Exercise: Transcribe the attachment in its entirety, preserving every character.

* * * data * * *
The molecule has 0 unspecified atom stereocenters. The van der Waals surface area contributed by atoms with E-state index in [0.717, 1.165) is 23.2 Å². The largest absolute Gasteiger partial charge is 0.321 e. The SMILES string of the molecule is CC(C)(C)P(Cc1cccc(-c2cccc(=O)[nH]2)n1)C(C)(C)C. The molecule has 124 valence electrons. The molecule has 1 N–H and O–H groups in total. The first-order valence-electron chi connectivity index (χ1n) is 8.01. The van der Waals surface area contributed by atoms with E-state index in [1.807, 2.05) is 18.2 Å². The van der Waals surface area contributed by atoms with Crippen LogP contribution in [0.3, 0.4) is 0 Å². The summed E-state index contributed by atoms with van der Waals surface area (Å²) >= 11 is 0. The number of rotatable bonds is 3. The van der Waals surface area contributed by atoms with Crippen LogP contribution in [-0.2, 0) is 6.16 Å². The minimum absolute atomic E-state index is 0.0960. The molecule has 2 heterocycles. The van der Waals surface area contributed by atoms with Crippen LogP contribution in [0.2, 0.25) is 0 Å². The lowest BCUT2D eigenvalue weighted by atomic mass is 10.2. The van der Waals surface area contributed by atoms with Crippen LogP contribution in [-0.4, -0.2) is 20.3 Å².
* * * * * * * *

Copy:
The molecule has 0 unspecified atom stereocenters. The van der Waals surface area contributed by atoms with E-state index in [0.717, 1.165) is 23.2 Å². The largest absolute Gasteiger partial charge is 0.321 e. The SMILES string of the molecule is CC(C)(C)P(Cc1cccc(-c2cccc(=O)[nH]2)n1)C(C)(C)C. The molecule has 124 valence electrons. The molecule has 1 N–H and O–H groups in total. The first-order valence-electron chi connectivity index (χ1n) is 8.01. The van der Waals surface area contributed by atoms with E-state index in [1.807, 2.05) is 18.2 Å². The van der Waals surface area contributed by atoms with Crippen LogP contribution in [0.3, 0.4) is 0 Å². The summed E-state index contributed by atoms with van der Waals surface area (Å²) >= 11 is 0. The number of rotatable bonds is 3. The van der Waals surface area contributed by atoms with Crippen LogP contribution in [-0.2, 0) is 6.16 Å². The minimum absolute atomic E-state index is 0.0960. The molecule has 2 heterocycles. The van der Waals surface area contributed by atoms with Crippen LogP contribution in [0.2, 0.25) is 0 Å². The lowest BCUT2D eigenvalue weighted by atomic mass is 10.2. The van der Waals surface area contributed by atoms with Crippen LogP contribution in [-0.4, -0.2) is 20.3 Å².